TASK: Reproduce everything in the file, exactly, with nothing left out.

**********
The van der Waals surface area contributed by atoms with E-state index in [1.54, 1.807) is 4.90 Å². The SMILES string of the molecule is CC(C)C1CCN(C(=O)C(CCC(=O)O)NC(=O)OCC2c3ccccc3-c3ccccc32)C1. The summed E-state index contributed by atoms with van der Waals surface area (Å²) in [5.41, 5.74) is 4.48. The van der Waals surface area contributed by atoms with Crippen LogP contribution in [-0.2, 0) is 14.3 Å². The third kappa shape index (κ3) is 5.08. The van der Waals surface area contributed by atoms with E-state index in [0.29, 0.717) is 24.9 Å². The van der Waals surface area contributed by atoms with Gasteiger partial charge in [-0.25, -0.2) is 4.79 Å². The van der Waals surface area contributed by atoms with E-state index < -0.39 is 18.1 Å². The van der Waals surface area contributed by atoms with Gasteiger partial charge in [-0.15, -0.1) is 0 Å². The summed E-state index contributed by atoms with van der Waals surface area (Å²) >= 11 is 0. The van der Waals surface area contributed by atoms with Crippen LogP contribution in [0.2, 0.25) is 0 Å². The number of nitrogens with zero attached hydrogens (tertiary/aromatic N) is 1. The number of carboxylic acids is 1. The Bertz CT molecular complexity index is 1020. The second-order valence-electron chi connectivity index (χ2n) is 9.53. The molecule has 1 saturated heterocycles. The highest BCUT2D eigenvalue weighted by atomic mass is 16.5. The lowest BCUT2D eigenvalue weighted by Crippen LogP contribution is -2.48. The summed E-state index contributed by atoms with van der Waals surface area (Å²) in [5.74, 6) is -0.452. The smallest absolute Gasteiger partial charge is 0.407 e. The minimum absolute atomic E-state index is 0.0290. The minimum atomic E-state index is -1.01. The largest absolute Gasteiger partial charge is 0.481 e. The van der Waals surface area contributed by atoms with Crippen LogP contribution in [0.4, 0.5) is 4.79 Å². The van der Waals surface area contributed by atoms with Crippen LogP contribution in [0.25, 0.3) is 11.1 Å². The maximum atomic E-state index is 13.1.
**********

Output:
The van der Waals surface area contributed by atoms with E-state index in [1.54, 1.807) is 4.90 Å². The SMILES string of the molecule is CC(C)C1CCN(C(=O)C(CCC(=O)O)NC(=O)OCC2c3ccccc3-c3ccccc32)C1. The summed E-state index contributed by atoms with van der Waals surface area (Å²) in [5.41, 5.74) is 4.48. The van der Waals surface area contributed by atoms with Crippen LogP contribution in [-0.2, 0) is 14.3 Å². The third kappa shape index (κ3) is 5.08. The van der Waals surface area contributed by atoms with E-state index in [0.29, 0.717) is 24.9 Å². The van der Waals surface area contributed by atoms with Gasteiger partial charge in [-0.25, -0.2) is 4.79 Å². The van der Waals surface area contributed by atoms with E-state index < -0.39 is 18.1 Å². The van der Waals surface area contributed by atoms with Gasteiger partial charge in [-0.15, -0.1) is 0 Å². The summed E-state index contributed by atoms with van der Waals surface area (Å²) >= 11 is 0. The van der Waals surface area contributed by atoms with Crippen LogP contribution in [0.2, 0.25) is 0 Å². The number of nitrogens with zero attached hydrogens (tertiary/aromatic N) is 1. The number of carboxylic acids is 1. The Bertz CT molecular complexity index is 1020. The second-order valence-electron chi connectivity index (χ2n) is 9.53. The molecule has 1 saturated heterocycles. The highest BCUT2D eigenvalue weighted by atomic mass is 16.5. The lowest BCUT2D eigenvalue weighted by Crippen LogP contribution is -2.48. The summed E-state index contributed by atoms with van der Waals surface area (Å²) in [5.74, 6) is -0.452. The smallest absolute Gasteiger partial charge is 0.407 e. The minimum absolute atomic E-state index is 0.0290. The minimum atomic E-state index is -1.01. The largest absolute Gasteiger partial charge is 0.481 e. The van der Waals surface area contributed by atoms with Crippen LogP contribution in [0.4, 0.5) is 4.79 Å². The van der Waals surface area contributed by atoms with Crippen LogP contribution in [0.25, 0.3) is 11.1 Å². The maximum atomic E-state index is 13.1.